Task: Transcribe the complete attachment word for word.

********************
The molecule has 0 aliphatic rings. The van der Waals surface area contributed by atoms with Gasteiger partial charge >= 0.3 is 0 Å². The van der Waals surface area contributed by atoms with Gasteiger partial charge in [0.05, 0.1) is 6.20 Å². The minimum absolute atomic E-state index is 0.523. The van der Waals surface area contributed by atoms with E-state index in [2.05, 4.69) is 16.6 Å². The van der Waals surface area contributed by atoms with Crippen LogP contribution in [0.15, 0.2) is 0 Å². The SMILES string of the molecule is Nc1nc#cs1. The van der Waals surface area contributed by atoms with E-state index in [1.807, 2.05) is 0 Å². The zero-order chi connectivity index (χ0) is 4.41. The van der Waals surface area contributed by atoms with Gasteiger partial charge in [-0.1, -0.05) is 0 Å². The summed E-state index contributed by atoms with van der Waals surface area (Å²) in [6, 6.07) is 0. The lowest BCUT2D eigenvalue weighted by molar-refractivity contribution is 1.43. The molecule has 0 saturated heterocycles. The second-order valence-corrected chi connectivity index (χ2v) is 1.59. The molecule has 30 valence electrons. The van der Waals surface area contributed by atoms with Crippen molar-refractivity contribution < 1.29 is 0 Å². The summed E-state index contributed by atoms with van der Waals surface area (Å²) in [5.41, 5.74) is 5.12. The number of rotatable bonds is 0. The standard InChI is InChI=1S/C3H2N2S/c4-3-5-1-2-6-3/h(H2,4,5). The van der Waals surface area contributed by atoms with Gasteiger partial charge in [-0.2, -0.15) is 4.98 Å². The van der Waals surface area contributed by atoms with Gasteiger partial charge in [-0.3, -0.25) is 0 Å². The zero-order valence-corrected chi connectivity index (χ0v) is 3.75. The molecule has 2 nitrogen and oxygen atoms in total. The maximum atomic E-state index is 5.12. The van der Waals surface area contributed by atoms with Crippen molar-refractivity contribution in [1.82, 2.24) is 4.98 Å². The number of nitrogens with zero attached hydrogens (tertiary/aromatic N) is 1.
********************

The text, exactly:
The molecule has 0 aliphatic rings. The van der Waals surface area contributed by atoms with Gasteiger partial charge >= 0.3 is 0 Å². The van der Waals surface area contributed by atoms with Gasteiger partial charge in [0.05, 0.1) is 6.20 Å². The minimum absolute atomic E-state index is 0.523. The van der Waals surface area contributed by atoms with E-state index in [2.05, 4.69) is 16.6 Å². The van der Waals surface area contributed by atoms with Crippen LogP contribution in [0.15, 0.2) is 0 Å². The SMILES string of the molecule is Nc1nc#cs1. The van der Waals surface area contributed by atoms with E-state index in [1.807, 2.05) is 0 Å². The zero-order chi connectivity index (χ0) is 4.41. The van der Waals surface area contributed by atoms with Gasteiger partial charge in [-0.1, -0.05) is 0 Å². The summed E-state index contributed by atoms with van der Waals surface area (Å²) in [6, 6.07) is 0. The lowest BCUT2D eigenvalue weighted by molar-refractivity contribution is 1.43. The molecule has 0 saturated heterocycles. The second-order valence-corrected chi connectivity index (χ2v) is 1.59. The molecule has 30 valence electrons. The van der Waals surface area contributed by atoms with Crippen molar-refractivity contribution < 1.29 is 0 Å². The summed E-state index contributed by atoms with van der Waals surface area (Å²) in [5.41, 5.74) is 5.12. The number of rotatable bonds is 0. The standard InChI is InChI=1S/C3H2N2S/c4-3-5-1-2-6-3/h(H2,4,5). The van der Waals surface area contributed by atoms with Gasteiger partial charge in [-0.2, -0.15) is 4.98 Å². The van der Waals surface area contributed by atoms with Gasteiger partial charge in [-0.3, -0.25) is 0 Å². The zero-order valence-corrected chi connectivity index (χ0v) is 3.75. The molecule has 2 nitrogen and oxygen atoms in total. The maximum atomic E-state index is 5.12. The van der Waals surface area contributed by atoms with Crippen molar-refractivity contribution in [1.82, 2.24) is 4.98 Å². The number of nitrogens with zero attached hydrogens (tertiary/aromatic N) is 1.